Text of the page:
In the wake of the passing of Sen. Robert Byrd, the Ku Klux Klan, an organization Byrd briefly belonged to, is coming to the defense of the West Virginia Democrat who served in the Senate for 51 years.
The Daily Caller reports:
As politicians and columnists across the country debate the life and legacy of the late Sen. Robert Byrd, the West Virginian's membership in the Ku Klux Klan has been a sticking point for many. Today's KKK, though, says Byrd did nothing to warrant such ire.
"He wasn't a Klansman long enough to get his sheet broke in," said Travis Pierce, national membership director for the Ku Klux Klan, LLC, one of several groups that uses the KKK name. "It's much ado about nothing."
The late Byrd knew that his one-time association with the Klan would remain a part of his life -- even after death: "It will be in every obit," he predicted.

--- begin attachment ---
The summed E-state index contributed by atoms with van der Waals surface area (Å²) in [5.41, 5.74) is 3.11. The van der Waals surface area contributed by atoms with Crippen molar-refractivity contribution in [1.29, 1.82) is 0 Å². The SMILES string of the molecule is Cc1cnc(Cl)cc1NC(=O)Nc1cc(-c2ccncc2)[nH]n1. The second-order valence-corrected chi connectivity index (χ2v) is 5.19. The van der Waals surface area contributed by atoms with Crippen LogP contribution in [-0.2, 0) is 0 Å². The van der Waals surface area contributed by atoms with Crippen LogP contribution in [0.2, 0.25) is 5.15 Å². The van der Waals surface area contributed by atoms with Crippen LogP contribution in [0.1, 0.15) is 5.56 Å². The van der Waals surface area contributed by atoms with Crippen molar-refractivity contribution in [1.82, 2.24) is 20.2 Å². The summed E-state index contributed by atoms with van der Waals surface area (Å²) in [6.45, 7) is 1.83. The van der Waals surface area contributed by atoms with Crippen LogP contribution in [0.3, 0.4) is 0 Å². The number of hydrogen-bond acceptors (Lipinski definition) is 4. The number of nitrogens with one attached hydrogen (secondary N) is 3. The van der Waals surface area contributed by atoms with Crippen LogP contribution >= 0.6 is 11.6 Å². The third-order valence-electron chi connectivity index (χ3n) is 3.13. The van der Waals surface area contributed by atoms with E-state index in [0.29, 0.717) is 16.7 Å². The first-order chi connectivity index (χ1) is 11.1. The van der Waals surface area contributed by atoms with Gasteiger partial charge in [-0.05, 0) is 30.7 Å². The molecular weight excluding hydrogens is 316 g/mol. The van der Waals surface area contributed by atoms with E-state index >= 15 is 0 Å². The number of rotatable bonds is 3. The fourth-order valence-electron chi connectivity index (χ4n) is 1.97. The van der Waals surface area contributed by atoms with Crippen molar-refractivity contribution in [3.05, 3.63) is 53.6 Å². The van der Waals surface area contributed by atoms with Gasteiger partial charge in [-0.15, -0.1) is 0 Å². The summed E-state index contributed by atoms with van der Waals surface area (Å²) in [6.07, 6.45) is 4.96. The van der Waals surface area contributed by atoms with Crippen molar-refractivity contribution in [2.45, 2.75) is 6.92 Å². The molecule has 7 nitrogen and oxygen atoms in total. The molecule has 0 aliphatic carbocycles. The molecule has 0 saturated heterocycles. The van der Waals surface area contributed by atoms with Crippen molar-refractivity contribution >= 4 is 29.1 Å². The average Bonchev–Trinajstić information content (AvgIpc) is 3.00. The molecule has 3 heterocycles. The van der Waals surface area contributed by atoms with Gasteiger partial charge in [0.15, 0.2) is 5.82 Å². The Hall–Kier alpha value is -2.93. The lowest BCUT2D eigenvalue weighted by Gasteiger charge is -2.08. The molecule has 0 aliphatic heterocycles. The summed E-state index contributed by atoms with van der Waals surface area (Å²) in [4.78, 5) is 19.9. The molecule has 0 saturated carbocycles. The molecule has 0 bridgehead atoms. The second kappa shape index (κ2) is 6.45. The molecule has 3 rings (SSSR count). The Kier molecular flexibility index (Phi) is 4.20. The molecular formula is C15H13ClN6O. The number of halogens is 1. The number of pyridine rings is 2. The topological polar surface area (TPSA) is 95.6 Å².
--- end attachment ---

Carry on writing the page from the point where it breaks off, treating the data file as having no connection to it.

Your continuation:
Politico's David Rogers reports:
By Byrd's account, opposing civil rights legislation in the '60s was his greatest legislative mistake, and he would say his eyes were opened later upon seeing a father unable to get water for his young son when the "colored" drinking fountain wasn't working. In his later years, he struggled to make amends and getting money to help finish the Martin Luther King Jr. memorial became a passion. And Byrd's famously close relationship with his black Senate driver, Jim Allen, was part of this transition.
"It's impossible for anyone to try to whitewash the KKK and its overall symbolism," said Ken Hechler, a former Democratic congressman from Byrd's home state. "But at the same time... we honor those people who publicly admit the error of their ways."